Generally, the inner surface of at least the outer tip will comprise a surface of revolution to allow the inner tip to rotate therein. Typically, both the inner and outer chambers will comprise bodies of revolution. As a result of the tapering shape of the chambers within the inner and outer tips, the radii 38 defining these bodies of revolution will decrease distally throughout the axial cutting zone 34. Typically, these radii will decrease from adjacent the tubular bodies throughout the distal tip, tubular bodies 16 typically providing an aspiration lumen having a cross-section with a radius 40 which is larger than the radius throughout the cutting zone. This helps ensure that tissues which move proximally from the cutting zone will continue to move proximally without blocking or clogging the tubular surgical cutter. Often times, an increased gap 42 will be provided between the inner and outer tubular members to reduce friction, ideally without decreasing the aspiration path lumen as the tissue fragments move proximally. It should be recognized that the smaller aperture provided on the inner tubular member relative to the outer tubular member can reduce clogging of tubular surgical cutters which do not include the conical cutting chamber of the preferred embodiment of the present invention. The inner aperture may be smaller in open area, axial length, or transverse width than the aperture of the outer tubular member, ideally being smaller in all three dimensions. Surprisingly, this may result in tubular surgical cutters in which the inner member protrudes through the aperture of the outer member when viewed from the side, even when the apertures are aligned.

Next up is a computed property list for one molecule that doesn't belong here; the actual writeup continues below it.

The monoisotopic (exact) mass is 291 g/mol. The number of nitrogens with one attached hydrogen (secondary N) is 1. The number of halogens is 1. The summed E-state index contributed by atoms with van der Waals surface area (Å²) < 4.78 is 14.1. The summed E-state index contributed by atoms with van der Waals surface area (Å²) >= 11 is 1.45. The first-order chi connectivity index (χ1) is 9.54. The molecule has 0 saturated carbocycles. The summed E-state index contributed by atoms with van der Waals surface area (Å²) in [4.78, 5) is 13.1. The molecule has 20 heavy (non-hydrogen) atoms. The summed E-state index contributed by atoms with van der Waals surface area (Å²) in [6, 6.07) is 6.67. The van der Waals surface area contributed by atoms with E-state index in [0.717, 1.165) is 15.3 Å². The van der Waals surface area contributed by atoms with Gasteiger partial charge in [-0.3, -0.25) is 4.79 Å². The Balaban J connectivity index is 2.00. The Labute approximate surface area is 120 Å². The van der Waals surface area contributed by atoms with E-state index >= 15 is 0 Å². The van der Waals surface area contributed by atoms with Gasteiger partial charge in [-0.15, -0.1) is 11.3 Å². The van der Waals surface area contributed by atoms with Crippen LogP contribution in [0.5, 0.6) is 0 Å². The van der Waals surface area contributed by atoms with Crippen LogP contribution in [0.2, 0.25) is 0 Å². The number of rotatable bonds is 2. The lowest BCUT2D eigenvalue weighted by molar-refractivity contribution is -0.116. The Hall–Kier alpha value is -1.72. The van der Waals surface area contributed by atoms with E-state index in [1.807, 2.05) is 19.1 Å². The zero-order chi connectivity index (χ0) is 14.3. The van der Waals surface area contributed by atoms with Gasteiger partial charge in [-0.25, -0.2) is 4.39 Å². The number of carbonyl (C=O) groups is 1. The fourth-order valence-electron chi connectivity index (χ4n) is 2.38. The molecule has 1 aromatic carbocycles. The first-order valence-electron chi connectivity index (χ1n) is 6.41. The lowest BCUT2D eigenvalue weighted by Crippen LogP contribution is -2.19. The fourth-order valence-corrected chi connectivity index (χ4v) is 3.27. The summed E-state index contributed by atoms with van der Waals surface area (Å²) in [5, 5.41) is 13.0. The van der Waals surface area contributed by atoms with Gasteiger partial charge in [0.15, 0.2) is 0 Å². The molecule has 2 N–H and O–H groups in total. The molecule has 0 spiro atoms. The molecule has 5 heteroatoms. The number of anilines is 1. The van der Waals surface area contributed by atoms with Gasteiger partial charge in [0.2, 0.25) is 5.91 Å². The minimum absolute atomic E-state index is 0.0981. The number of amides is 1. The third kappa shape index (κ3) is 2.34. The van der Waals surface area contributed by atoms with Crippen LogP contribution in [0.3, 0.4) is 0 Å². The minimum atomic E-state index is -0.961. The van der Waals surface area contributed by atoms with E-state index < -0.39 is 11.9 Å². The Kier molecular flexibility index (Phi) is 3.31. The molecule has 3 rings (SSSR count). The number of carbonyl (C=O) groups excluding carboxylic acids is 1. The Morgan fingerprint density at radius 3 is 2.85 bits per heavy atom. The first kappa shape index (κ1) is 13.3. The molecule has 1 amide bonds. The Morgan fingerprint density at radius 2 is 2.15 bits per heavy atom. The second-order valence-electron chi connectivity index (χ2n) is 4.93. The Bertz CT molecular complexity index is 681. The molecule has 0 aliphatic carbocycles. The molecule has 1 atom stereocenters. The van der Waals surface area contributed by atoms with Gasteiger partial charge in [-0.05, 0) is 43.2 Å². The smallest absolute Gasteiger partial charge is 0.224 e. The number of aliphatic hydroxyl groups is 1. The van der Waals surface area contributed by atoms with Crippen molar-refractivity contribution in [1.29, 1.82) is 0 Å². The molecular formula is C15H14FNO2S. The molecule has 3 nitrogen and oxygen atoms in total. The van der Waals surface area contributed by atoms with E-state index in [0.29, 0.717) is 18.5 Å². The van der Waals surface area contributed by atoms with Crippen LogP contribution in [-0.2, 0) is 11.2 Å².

In a preferred method for making tubular surgical cutter 10, the inner and outer tubular members are formed with a closed tapering distal tip. Optionally, tapering tips may be welded on tubular bodies, or a distal end can be welded or formed on the distal end of a cylindrical tubular body, and the distal portion of the cylindrical body drawn axially to taper its cross-section. Regardless, the apertures can then be cut (which here includes grinding) through the tapered distal portion, leaving the cylindrical body substantially intact. Ideally, the inner and outer apertures are formed separately to provide a larger outer aperture, as described above. Inner tubular member 14 is then rotatably mounted within outer tubular member 12, as is generally known in the art .

Referring now to Figs. 4 and 5, an alternative tubular surgical cutter 50 includes tapering cutting chambers and a smaller aperture on the inner member, as described above. Additionally, inner member 14 here has a scalloped aperture 52 to provide one or more gripping points 54. These gripping points help to hold tissue in position for severing, and thereby provide a more aggressive cutting action. The points also prevent the tissue from slipping axially from between the cooperating aperture edges. Such points may be produced by a triangular sawtooth (rather than scalloped) aperture, or by a variety of alternative shapes.

Although the exemplary embodiments of the tubular cutters of the present invention have been described in some detail, by way of illustration and example, a variety of modifications and changes will be obvious to those of skill in the art. Therefore, the scope of the present invention is limited solely by the appended claims.

Claims

WHAT IS CLAIMED IS: